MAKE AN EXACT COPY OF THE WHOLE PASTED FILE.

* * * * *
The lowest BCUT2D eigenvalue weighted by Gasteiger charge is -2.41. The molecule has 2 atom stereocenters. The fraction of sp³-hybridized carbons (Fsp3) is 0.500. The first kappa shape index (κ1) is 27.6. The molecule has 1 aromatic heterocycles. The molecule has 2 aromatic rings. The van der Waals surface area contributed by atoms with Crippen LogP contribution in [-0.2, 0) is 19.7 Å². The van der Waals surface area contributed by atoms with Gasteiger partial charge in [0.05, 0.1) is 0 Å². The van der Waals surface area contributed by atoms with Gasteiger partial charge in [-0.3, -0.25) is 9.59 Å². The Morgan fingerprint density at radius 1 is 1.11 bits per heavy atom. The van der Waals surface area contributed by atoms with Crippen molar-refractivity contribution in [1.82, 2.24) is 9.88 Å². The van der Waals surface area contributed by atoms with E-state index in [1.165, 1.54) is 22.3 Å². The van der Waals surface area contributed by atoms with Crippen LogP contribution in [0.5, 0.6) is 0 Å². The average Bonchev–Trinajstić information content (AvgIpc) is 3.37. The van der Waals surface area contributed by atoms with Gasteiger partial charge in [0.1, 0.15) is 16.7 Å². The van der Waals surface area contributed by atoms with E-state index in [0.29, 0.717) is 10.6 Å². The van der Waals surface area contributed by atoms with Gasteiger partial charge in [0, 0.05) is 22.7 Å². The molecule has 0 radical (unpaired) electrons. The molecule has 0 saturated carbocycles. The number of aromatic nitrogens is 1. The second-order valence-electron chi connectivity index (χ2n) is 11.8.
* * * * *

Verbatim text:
The lowest BCUT2D eigenvalue weighted by Gasteiger charge is -2.41. The molecule has 2 atom stereocenters. The fraction of sp³-hybridized carbons (Fsp3) is 0.500. The first kappa shape index (κ1) is 27.6. The molecule has 1 aromatic heterocycles. The molecule has 2 aromatic rings. The van der Waals surface area contributed by atoms with Crippen LogP contribution in [-0.2, 0) is 19.7 Å². The van der Waals surface area contributed by atoms with Gasteiger partial charge in [0.05, 0.1) is 0 Å². The van der Waals surface area contributed by atoms with Gasteiger partial charge in [-0.3, -0.25) is 9.59 Å². The Morgan fingerprint density at radius 1 is 1.11 bits per heavy atom. The van der Waals surface area contributed by atoms with Crippen molar-refractivity contribution in [1.82, 2.24) is 9.88 Å². The van der Waals surface area contributed by atoms with E-state index in [1.165, 1.54) is 22.3 Å². The van der Waals surface area contributed by atoms with Crippen LogP contribution in [0.5, 0.6) is 0 Å². The average Bonchev–Trinajstić information content (AvgIpc) is 3.37. The van der Waals surface area contributed by atoms with Gasteiger partial charge in [0.1, 0.15) is 16.7 Å². The van der Waals surface area contributed by atoms with E-state index in [0.29, 0.717) is 10.6 Å². The van der Waals surface area contributed by atoms with Gasteiger partial charge in [0, 0.05) is 22.7 Å². The molecule has 0 radical (unpaired) electrons. The molecule has 0 saturated carbocycles. The number of aromatic nitrogens is 1. The second-order valence-electron chi connectivity index (χ2n) is 11.8.